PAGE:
Guest Column: Postal Service can compete, but reps must act
A column by Gerald Krueger on Sept. 2 accurately called the U.S. Postal Service “one of the strongest stalwarts of our society.”
But the column proceeded to talk about the Postal Service’s financial plight without explaining its cause, contended that the USPS can’t compete with other delivery firms, and said that post offices focus overly on being trendy and glitzy.
With the USPS so critical in vast and heavily rural South Dakota, your readers deserve straight talk about the actual situation at the Postal Service — the challenges and the opportunities. Here are some key points.
First, there is no financial crisis at the Postal Service in any normal business sense, despite what the headlines suggest. So far this year, it is profitable by $330 million delivering the mail. You read that correctly.
The good financial performance for fiscal 2013 began in the first quarter with an operating profit of $100 million — $17.7 billion in revenue from selling stamps and $17.6 billion spent to deliver the mail. (The Postal Service gets no taxpayer funding; it earns its money selling stamps.) That continued with $660 million in black ink in the recent third quarter report.
This is outstanding in a weak economy. It’s occurring in large measure because while the Internet leads more people to pay bills online, it also spurs them to order goods online, and those package deliveries are increasing faster than first-class mail is declining.
But what about the red ink you’ve heard about? There is red ink, but it doesn’t result from delivering mail to homes and businesses in Aberdeen or anywhere else. Rather, it stems from congressional interference.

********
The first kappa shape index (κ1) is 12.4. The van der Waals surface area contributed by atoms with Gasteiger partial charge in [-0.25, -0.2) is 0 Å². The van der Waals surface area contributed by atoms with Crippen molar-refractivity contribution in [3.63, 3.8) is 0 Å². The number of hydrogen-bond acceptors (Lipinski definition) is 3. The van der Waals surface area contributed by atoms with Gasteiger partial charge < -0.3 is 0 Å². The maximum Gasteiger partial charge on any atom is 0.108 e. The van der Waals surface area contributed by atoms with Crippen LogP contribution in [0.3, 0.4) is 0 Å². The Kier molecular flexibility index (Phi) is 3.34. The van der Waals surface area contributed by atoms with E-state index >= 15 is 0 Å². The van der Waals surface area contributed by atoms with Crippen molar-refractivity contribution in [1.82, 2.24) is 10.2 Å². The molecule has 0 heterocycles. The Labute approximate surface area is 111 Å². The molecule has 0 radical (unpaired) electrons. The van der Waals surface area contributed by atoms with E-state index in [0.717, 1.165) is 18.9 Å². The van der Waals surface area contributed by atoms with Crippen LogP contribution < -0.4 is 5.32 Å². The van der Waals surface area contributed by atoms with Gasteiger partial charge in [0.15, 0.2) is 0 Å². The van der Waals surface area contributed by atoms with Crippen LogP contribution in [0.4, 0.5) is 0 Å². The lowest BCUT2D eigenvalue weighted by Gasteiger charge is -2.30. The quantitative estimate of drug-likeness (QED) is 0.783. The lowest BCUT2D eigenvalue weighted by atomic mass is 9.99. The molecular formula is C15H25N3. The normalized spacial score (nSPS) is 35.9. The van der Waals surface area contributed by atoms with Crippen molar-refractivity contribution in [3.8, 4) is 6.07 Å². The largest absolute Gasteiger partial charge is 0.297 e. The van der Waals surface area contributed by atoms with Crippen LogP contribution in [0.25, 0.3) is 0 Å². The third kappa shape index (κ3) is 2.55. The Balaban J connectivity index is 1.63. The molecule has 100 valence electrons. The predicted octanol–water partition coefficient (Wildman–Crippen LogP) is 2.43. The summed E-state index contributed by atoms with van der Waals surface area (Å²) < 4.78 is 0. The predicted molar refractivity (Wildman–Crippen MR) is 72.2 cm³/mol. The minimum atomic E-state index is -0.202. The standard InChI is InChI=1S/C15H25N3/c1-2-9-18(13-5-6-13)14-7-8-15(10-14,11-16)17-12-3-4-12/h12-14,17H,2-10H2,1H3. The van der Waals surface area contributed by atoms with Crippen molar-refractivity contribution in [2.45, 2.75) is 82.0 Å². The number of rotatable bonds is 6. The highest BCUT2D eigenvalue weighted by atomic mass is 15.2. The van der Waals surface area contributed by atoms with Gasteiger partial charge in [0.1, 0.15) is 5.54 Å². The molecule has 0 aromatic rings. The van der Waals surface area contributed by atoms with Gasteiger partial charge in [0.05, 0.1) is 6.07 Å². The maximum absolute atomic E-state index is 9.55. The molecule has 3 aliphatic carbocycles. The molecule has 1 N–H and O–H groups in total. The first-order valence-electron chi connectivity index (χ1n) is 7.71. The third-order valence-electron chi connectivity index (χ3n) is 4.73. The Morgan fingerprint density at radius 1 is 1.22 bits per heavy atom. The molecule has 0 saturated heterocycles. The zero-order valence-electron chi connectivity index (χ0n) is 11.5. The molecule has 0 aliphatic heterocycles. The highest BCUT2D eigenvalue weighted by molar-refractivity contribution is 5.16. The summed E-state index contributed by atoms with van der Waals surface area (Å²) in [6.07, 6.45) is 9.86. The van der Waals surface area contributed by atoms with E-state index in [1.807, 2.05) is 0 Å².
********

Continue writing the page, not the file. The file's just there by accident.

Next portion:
In 2006, Congress mandated that the Postal Service pre-fund future retiree health benefits. No other public or private entity is required to pre-fund for even one year; the Postal Service has to pre-fund for the next 75 years, and pay it all within a decade, at an annual cost of $5.5 billion.
That unfair burden accounts for 100 percent of this year’s red ink — and then some.
Lawmakers should address the pre-funding mess they created. Instead, some in Congress — motivated by zealotry or a lack of facts — want to compound their error by depriving South Dakotans and their businesses of services you rely on. They aim to take away door-to-door delivery and force people in Aberdeen to traipse around the neighborhood in all kinds of weather looking for “cluster boxes.” They want to eliminate Saturday mail delivery, thereby raising costs for South Dakota’s small businesses (with 203,857 employees) as they hire expensive private carriers on weekends.
And degrading the network would cause additional harm. A robust, six-day-a-week Postal Service is the centerpiece of a $1.3 trillion mailing industry employing 7.5 million Americans in the private sector, including 32,467 in South Dakota.
South Dakota’s representatives in Washington can reduce service and send the Postal Service on a downward spiral by driving mail (and revenue) away. Or, they can fix the pre-funding fiasco. Your readers can help them choose wisely.
Fredric Rolando is president of the National Association of Letter Carriers in Washington, D.C.